|SYPHILIS EIA SCREEN|
|Alternate Names for Test:||
SEROLOGICAL TESTS FOR SYPHILIS
STANDARD TEST FOR SYPHILIS
VENERAL DISEASE RESEARCH LABORATORY
|Constituent Tests:||Syphilis EIA screen. If Positive then confirmatory RPR, TPPA|
|Specimen Collection Requirements:|
1x Yellow SST (Serum Separator) tube 8.5mL
|Minimum Sample Volume:||0.6 mL serum|
|Alternative Blood Tubes:||Mauve (EDTA) tube 4.0mL|
|In the Lab:|
|Lab Solutions Code:||SYPE|
|Testing Schedule:||Analysed daily, Monday - Friday.|
|Turnaround Time:||Daily, Monday - Friday|
|Reference Interval & Interpretation:||Non Reactive
Further results to follow
|Method:||Abbott Architect Syphilis TP - CMIA|
|Stability Time Limit for Add-On Tests:||5 days|
|Reflex / Confirmatory Tests:||RPR & TPPA|
|Link to Application and Diagnostic Use Website:||https://www.rcpa.edu.au/Library/Practising-Pathology/RCPA-Manual/Items/Pathology-Tests|
Positive serum aliquots stored in freezer (for approx 1 - 2 years) for any
future testing that may be required.
SYPHILIS EIA Screen
No diagnostic test provides absolute assurance that a sample does not contain
low levels of antibodies to TP, such as those present at a very early stage of
infection. Therefore, a negative result at any time does not preclude
the possibility of exposure to infection with syphilis.
Since reactivity in non-treponemal tests for syphilis is a result of tissue
damage, false negative results may occur in stages of the disease where tissue
damage is minimal. This is particularly true in early primary infections and
during latent stages. Biological False Positives have been reported in patients
with autoimmune disease (SLE, AntiPhospholipid syndrome), viral infections,
malaria, leprosy, yaws and a wide variety of other conditions including
At the early stage of infection asay may not be sensitive enough to detect
specific antibody. Therefore when infection is suspected, repeat sampling (2-3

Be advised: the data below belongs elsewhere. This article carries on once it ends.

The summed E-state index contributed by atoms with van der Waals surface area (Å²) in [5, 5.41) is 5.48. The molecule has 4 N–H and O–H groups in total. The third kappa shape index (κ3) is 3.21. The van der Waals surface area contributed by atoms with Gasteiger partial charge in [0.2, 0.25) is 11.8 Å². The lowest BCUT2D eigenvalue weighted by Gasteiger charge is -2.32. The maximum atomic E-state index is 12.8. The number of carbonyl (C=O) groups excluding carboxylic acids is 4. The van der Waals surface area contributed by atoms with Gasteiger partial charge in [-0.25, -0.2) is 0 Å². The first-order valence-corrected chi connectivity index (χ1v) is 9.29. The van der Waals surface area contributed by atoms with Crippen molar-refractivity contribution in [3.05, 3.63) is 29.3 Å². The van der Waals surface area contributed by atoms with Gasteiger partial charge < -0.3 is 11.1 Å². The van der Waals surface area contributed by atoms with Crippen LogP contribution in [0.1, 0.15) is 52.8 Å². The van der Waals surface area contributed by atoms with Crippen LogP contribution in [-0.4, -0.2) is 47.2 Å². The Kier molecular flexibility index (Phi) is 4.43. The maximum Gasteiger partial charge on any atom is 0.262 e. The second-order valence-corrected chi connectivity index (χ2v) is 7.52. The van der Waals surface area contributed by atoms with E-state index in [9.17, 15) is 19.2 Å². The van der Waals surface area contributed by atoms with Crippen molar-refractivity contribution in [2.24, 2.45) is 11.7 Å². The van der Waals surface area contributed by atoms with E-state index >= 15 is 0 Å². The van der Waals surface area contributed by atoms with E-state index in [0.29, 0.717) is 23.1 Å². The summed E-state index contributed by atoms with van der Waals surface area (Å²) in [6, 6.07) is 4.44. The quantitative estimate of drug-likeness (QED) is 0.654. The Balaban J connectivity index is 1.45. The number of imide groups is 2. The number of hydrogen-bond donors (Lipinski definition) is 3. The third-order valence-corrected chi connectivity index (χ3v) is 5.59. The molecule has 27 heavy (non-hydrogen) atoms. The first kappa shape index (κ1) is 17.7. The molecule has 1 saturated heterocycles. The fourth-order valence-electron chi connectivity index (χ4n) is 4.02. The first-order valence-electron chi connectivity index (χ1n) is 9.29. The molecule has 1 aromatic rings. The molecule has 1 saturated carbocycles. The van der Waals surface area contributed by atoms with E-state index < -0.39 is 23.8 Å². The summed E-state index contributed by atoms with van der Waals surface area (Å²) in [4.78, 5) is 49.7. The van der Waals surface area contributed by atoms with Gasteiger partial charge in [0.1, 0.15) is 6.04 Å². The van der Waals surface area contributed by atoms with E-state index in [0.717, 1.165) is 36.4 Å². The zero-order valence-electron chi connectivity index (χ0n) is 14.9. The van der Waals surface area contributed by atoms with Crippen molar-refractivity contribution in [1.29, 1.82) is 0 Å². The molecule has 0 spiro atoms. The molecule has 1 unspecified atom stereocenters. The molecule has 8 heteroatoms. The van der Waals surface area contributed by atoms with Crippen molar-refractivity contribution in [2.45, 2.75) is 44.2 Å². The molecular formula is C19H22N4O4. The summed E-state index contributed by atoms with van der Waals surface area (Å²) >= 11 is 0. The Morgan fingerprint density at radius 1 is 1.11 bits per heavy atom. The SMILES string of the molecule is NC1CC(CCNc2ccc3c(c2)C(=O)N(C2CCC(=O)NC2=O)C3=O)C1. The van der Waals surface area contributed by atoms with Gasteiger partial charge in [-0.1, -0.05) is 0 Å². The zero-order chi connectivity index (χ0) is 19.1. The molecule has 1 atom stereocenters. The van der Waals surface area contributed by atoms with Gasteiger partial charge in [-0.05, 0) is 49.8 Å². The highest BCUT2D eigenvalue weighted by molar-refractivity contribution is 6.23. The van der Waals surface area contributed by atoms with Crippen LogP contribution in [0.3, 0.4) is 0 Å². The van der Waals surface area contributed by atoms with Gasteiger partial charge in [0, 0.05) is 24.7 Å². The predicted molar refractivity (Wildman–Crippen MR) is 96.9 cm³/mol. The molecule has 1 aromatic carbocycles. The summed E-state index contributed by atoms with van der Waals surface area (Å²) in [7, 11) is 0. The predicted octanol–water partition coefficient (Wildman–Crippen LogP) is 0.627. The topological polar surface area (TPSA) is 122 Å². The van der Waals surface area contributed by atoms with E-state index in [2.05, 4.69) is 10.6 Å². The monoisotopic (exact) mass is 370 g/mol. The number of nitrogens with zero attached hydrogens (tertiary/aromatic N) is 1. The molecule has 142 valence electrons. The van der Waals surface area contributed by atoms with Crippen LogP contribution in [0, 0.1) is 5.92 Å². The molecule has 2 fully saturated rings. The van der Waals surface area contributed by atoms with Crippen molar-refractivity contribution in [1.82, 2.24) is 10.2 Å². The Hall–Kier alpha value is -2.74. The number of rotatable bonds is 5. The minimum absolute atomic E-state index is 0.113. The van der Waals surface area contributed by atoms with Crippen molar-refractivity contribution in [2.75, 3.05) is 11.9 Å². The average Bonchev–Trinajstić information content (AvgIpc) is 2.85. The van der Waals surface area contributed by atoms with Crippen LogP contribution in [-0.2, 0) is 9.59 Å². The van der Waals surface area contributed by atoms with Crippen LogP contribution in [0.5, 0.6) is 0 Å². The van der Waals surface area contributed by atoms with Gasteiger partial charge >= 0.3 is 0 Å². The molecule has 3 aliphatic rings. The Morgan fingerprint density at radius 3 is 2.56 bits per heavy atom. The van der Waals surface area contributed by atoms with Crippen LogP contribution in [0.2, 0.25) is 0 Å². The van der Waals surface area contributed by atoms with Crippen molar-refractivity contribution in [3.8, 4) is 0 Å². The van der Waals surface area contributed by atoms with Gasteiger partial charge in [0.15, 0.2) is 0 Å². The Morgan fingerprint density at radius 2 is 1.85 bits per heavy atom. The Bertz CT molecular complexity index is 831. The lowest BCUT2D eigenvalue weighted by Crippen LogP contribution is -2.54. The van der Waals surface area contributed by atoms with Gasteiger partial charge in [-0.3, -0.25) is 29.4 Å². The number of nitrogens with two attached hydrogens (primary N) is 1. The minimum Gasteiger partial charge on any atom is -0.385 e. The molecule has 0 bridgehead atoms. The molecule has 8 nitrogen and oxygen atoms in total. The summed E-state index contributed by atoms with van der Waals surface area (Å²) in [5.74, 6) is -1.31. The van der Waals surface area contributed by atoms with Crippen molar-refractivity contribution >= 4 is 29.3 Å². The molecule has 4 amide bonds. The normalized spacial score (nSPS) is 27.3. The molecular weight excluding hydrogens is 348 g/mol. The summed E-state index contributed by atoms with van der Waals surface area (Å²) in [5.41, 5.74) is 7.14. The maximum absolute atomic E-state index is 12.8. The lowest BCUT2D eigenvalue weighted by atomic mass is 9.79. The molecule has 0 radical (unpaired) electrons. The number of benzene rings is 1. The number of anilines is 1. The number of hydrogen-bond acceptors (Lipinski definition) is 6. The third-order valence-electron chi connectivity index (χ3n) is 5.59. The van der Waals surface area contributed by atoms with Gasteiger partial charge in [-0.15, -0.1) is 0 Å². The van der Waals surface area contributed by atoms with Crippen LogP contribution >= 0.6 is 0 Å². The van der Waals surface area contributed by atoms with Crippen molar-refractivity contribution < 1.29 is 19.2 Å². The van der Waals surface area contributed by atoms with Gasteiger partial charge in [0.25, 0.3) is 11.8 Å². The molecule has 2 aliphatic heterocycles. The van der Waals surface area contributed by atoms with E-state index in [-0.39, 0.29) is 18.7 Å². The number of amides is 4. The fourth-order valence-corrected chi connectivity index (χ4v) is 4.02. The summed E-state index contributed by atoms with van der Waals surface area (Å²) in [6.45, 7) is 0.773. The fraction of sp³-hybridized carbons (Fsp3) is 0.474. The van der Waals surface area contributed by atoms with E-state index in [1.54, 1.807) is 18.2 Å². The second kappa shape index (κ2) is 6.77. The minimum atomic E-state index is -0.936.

weeks later) should be performed and interpreted in conjunction with clinical
symptoms, clinical history and other available data.
Serum tests: patients with suspected syphilis and contacts; antenatal screening;
blood and tissue donors; patients with STD, HIV infection.
EIA are used as screening tests.
TPPA are used as confirmatory tests.
Serum tests: the RPR and VDRL are sensitive but non-specific tests. Positive
results may indicate active syphilis but confirmatory tests for specific
antibody to T. pallidum are required. RPR or VDRL are also used for monitoring
treatment. The titre falls with successful treatment, but these tests may not
become negative unless treatment is commenced early in the course of the
infection. Biological false positives may be found in pregnancy; transiently in
eg, measles, chicken pox; chronically in eg, cirrhosis, SLE, the phospholipid
antibody syndrome, leprosy.
TPPA: positive results confirm the diagnosis of syphilis, but do not indicate
whether the disease is active, inactive or cured. Titres may remain elevated
after effective therapy, although they may become negative if treatment has been
Reference: Egglestone SI and Turner AJL Commun Dis Public Health 2000; 3: 158-
|Lab Contact:||Paul Tustin|
Test Information last updated on 12/06/2016
Website last updated on 24/04/2017 08:06